1. The New York Stock Exchange is close to an agreement to be acquired by Deutsche Borse AG, a “merger” that would create the world’s largest financial exchange. The sale of the NYSE to the Germans will become a political issue.2. German Bundesbank President Axel Weber has withdrawn as a candidate to become the European Central Bank’s new president. Weber’s exit will not reduce German influence on eurozone decision-making.
3. The next test for the eurozone is Portugal. Its cost of borrowing has soared to 7.35%, leading many to believe that a bail-out will be required, and soon.
4. Surplus stocks of US corn are at their lowest levels since 1995, the USDA reports, exerting upward pressure on food prices. Iowa’s farmers, among others, could not be happier.
5. Egypt “moved closer to a full rupture between its autocratic government and a growing popular rebellion,” the Washington Post reports. It’s a report worth reading in full.
6. The House GOP leadership has twice been embarrassed (in two days) by rebellion in the ranks on relatively straightforward votes. Disunity among House Republicans will be a theme of this Congress.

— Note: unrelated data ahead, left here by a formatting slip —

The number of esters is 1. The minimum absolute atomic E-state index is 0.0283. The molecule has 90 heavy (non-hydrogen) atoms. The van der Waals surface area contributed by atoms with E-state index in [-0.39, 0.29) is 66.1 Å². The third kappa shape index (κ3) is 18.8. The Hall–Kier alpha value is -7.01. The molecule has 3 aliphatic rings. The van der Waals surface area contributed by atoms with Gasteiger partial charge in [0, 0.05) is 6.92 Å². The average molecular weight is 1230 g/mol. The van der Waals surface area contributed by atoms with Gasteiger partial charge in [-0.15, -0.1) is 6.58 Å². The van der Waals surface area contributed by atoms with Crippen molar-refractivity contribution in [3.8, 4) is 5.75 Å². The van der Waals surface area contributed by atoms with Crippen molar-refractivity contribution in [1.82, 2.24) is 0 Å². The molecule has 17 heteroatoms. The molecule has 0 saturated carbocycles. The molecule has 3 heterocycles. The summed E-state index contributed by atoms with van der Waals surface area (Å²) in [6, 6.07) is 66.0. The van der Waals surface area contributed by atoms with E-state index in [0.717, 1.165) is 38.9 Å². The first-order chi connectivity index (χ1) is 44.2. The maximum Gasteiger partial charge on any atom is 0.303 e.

7. Senator Jim Webb (D-VA) announced that he would not seek re-election. Democrats hope that former Virginia Governor Thomas Keane will take Webb’s place as the Democratic US Senate nominee in 2012.
8. Indiana Governor Mitch Daniels says he can raise enough money and attract enough political support to make a credible run for the 2012 GOP presidential nomination. But his wife is ambivalent (to say the least) and he fretS that his message may be too gloomy.
9. Standard & Poor’s cut New Jersey’s credit rating yesterday, citing its unfunded pension liabilities, which are enormous by any measure.
10. Bad management plagues the Central Intelligence Agency. Incompetents get promoted and mistakes get rewarded, the AP and the Washington Post report.
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